* Eric Sykes, beloved British comedian, dies
* Aged 89, his career spanned more than 50 years
(Adds more details, quotes, background)
By Mike Collett-White
LONDON, July 4 Eric Sykes, one of Britain's
best-loved comedians who forged a career in entertainment by
writing for others, has died, his manager said on Wednesday. He
In a career spanning over 50 years he was a regular
collaborator on the popular 1950s radio comedy programme "The
Goon Show" and became a leading personality after starring in
his own television series, "Sykes and a..." in the 1960s.
"Eric Sykes, 89, star of television, stage and film, died
peacefully this morning after a short illness," his manager
Norma Farnes told Reuters. "His family were with him."
Sykes was born in Oldham, northern England, in 1923, and was
introduced to showbusiness while serving as a wireless operator
in the Royal Air Force.
A chance meeting with wartime friend and actor Bill Fraser
in 1940s London led to a breakthrough in comedy writing and his
collaboration with comedian Frankie Howerd on the successful
radio show "Variety Bandbox".
Further radio work followed for Sykes, including the
groundbreaking 1950s Goon Show - partly to ease the workload of
its co-creator Spike Milligan.
His early television projects included "The Howerd Crowd"
and "The Tony Hancock Show", but his big breakthrough came in
1960 with the launch of "Sykes and a..." in which he starred
alongside Hatti Jacques in a brother-sister act that struck a
chord with viewers and attracted huge TV audiences.
Sykes took on a variety of supporting roles in feature films
including "Heavens Above!" (1963), "Those Magnificent Men In
Their Flying Machines" (1965) and "The Spy With A Cold Nose"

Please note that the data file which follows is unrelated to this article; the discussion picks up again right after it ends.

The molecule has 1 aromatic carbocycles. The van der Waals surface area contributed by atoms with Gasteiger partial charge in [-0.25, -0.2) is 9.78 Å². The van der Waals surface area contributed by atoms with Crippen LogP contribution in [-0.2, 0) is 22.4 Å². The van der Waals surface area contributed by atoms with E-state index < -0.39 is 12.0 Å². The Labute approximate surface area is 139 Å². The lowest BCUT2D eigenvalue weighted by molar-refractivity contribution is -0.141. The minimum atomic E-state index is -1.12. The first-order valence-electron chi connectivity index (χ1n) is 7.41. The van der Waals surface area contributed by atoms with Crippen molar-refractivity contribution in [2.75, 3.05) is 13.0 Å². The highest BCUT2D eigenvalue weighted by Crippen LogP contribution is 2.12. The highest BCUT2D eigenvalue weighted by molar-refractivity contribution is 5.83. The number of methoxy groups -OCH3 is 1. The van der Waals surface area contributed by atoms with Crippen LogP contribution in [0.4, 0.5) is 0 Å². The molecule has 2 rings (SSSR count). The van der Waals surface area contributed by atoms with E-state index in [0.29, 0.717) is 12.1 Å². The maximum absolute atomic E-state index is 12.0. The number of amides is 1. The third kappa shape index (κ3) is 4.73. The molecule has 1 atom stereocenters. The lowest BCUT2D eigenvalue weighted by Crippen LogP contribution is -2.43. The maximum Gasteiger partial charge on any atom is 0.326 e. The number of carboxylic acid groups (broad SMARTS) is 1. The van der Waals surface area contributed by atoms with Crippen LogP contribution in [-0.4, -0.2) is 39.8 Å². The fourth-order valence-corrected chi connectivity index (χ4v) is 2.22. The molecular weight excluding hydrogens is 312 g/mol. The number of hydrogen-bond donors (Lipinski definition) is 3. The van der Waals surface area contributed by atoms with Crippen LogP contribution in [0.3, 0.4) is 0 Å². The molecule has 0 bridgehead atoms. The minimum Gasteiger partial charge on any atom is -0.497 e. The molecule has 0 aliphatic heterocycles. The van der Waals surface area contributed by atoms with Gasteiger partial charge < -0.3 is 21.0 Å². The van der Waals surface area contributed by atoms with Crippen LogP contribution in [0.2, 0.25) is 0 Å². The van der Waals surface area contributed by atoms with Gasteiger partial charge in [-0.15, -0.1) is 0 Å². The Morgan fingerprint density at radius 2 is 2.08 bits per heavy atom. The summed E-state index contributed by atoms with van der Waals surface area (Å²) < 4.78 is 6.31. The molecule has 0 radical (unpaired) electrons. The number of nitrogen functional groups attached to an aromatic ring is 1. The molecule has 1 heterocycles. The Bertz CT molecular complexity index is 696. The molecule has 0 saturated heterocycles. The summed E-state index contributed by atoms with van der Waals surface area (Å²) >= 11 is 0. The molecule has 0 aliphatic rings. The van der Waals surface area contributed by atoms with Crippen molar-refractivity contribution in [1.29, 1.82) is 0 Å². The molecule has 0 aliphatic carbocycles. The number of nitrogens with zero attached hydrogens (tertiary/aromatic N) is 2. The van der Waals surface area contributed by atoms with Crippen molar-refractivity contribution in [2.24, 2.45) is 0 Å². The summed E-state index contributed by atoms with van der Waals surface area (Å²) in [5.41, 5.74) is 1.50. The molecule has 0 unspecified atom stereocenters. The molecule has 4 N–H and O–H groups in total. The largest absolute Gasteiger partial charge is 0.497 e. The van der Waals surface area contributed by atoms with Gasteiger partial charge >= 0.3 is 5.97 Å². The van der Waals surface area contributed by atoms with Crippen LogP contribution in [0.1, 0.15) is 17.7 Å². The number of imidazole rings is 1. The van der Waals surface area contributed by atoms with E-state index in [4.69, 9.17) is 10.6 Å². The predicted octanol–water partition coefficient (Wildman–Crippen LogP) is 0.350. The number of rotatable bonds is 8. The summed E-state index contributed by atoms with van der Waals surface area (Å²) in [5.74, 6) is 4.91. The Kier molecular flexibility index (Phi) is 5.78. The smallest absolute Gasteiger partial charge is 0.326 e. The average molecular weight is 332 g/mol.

But he is best remembered by many for a virtually
dialogue-free film called "The Plank" (1967) in which he and
Tommy Cooper appeared as two workmen delivering planks to a
Two years later he starred alongside Milligan in "Curry and
Chips", a controversial sitcom that was criticised for being
racist and taken off the air after only six episodes.
Co-creator Johnny Speight defended the series, saying it was
specifically designed to highlight discrimination in society.
Sykes' television career subsequently faded, but he was
still appearing on the stage well into his 70s, including in
Alan Bennett's "Kafka's Dick".
His enduring success was all the more remarkable because he
was almost totally deaf since his early 30s and blind from the
He is widely credited with introducing an offbeat tone to
mainstream British comedy, and recalls a gentler age of humour
that has been overshadowed by more aggressive, controversial
"I'm proud of being a vaudevillian, the last of my line," he
once said. "A lot of people think my entertainment is
candy-floss. Well, entertainment is too aggressive these days,
all in your face."
Actor Bernard Cribbins, who starred in a remake of The
Plank, said Sykes would be sadly missed.
"I just wish him a lot of rest up there with all the other
comics, Spike Milligan and Harry Secombe," he added in remarks
to British media. "They will all be up there, having a laugh
(Reporting by Mike Collett-White, editing by Paul Casciato)